A million dollars would be nice, but I'll accept lower
June 3, 2013 3:20 PM   Subscribe

Best ways to respond to the salary question during job interviews when the experience is more valuable then the paycheck?

I have a job interview coming up to move back into a full time position and I hate the salary question. My experience has me listed in a senior level consulting position for the past 3 years, however I'm pretty much at the top of my career with no where to go unless I reskill in a different medical EMR software. The new, potential position offers this opportunity that would allow me to reskill in a growing market while utilizing a large chunk of my existing experience.

So my question is two fold:

1) What is the best way to ask the employer what their salary range is? Given the market trend in this growing field, the salary range is widely variable and I can't find any definite information on salary. However, I do know that it generally demands a higher salary then a similar non-specialized position.

2) What is the best way to respond when the experience is truly more valuable then the paycheck? This is complicated by the fact that with only a year or two experience, one can be pushed into 6 figures so I'm concerned that given my past consulting history; the employer may be hesitant that I'll leave as soon as possible. This isn't the case as I'm exhausted from my current travel schedule but can't rule out the possibility of stepping back into the IT contracting / consulting world in a few years.
posted by lpcxa0 to Work & Money (4 answers total) 10 users marked this as a favorite
This isn't really an answer to your questions (I did my "salary question" by looking at salaries on Glassdoor...not very original, I know), but when you do negotiate, don't use round numbers!
posted by Fortran at 3:47 PM on June 3, 2013 [5 favorites]

Previously, previously, previously, previously, previously, previously, previously. Those questions have a lot of ideas about how to figure out the prospective employer's salary range.
posted by John Cohen at 4:18 PM on June 3, 2013 [4 favorites]

• How you negotiate for yourself will give them an indication of how you negotiate, full-stop. How people negotiate is a lens into a whole host of factors in terms of job performance. Thus, when negotiating regarding salary, it will cast you in a light. Make sure that cast reflects your true capabilities and skills.

• Salary is a (very) important aspect of job roles, however it is not the ultimate determiner for a lot of people. There are other things that can mitigate salary limitations. Extra holiday. Equity options. Formal training. Flexible working schedule. Conference attendance. Those things all have value, and will have different values to different people.

• When the salary question comes up, it is probably best not to dodge it or try and manipulate it. Be honest and you'll never have anything to apologise for. You went as far as you wanted to go. You had a high salary, but did not see a future for yourself there. You don't mind the lower salary – as you understand there are hard limitation there – and you'd like the ability to attend two industry conferences a year, or the opportunity to gain a professional certification. Something that the new role can offer that the old role did not – something non-financial. And just be authentic about it.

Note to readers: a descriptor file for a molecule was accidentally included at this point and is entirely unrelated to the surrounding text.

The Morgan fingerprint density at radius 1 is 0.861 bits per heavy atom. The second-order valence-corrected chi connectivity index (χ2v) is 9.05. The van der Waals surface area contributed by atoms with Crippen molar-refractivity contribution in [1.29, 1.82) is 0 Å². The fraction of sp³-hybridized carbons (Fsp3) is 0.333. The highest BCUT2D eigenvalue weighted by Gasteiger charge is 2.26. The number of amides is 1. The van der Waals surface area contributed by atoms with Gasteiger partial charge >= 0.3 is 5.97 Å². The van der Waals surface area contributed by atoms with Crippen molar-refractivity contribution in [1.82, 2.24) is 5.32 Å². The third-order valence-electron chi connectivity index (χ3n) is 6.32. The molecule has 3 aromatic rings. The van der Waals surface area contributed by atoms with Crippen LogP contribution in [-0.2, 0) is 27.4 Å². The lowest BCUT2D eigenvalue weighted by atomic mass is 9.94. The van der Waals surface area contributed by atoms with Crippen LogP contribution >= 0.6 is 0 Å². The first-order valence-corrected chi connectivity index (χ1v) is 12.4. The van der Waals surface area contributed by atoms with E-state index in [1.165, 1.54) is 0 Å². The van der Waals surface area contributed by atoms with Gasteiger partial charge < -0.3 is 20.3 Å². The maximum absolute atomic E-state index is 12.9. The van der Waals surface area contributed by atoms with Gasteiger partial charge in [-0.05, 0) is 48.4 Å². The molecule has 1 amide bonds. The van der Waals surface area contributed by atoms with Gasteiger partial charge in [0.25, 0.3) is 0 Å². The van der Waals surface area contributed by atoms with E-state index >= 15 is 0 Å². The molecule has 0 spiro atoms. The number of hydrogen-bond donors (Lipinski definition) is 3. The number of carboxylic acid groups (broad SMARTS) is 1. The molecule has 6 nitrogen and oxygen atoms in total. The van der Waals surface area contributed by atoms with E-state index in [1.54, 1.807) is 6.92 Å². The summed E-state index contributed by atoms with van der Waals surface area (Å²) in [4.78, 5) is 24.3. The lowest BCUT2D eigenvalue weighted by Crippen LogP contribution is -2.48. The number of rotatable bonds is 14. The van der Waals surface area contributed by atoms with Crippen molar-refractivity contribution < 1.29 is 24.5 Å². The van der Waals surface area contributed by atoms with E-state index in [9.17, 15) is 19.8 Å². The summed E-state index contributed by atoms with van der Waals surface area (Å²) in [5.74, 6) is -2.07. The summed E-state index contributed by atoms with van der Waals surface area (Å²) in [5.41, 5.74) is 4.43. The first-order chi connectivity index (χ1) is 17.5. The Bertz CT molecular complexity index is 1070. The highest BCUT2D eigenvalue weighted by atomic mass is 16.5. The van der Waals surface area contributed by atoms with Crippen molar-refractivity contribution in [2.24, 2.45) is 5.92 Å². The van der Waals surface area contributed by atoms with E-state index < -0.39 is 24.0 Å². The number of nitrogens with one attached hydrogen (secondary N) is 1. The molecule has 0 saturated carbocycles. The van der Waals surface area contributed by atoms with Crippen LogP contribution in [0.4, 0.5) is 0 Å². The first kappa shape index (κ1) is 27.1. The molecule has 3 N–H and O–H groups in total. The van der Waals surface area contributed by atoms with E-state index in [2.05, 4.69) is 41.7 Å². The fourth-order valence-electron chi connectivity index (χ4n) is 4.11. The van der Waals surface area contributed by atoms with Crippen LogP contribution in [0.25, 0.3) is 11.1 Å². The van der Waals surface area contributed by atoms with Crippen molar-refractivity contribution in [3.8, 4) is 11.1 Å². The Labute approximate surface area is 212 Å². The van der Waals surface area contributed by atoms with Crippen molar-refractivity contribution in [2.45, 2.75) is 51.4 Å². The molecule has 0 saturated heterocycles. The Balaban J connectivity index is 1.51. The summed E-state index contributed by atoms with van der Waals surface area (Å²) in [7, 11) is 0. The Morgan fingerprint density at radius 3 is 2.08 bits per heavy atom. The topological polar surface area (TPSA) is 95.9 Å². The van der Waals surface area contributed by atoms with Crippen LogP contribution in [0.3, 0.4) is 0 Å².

• Authenticity is not the same as honesty. Honesty is telling them you hit your head on the roof, you want a different future, and you see an opportunity with them. That is all about you. That has nothing to do with them. They didn't hit their heads on a roof. They don't need a different future. Authenticity is realising that both sides need something, and you're coming together to mutually satisfy those needs. They need someone qualified to do a role, and you have an impressive background. You see the opportunity to diversify and like their company. They think you can contribute to their organisation. You think you can contribute to their organisation. They will see that you have invested a lot of effort into getting yourself where you are, and you have a certain market value. You have invested a lot of effort into getting to where you are, you do have a certain market value, and you are willing to take some of that value in the form of non-financial compensation.
posted by nickrussell at 4:34 PM on June 3, 2013 [2 favorites]

Best answer: "I'm really interested in a good work-life balance and this position is a fantastic opportunity to re-calibrate my career. Currently I'm at the top of the pay scale in my current path and I'm aware that I'll have to re-adjust my expectations to be in-line with the opportunity. That said, what's the salary range you have in mind?"

I think that about covers it.
posted by Ruthless Bunny at 4:57 PM on June 3, 2013 [4 favorites]

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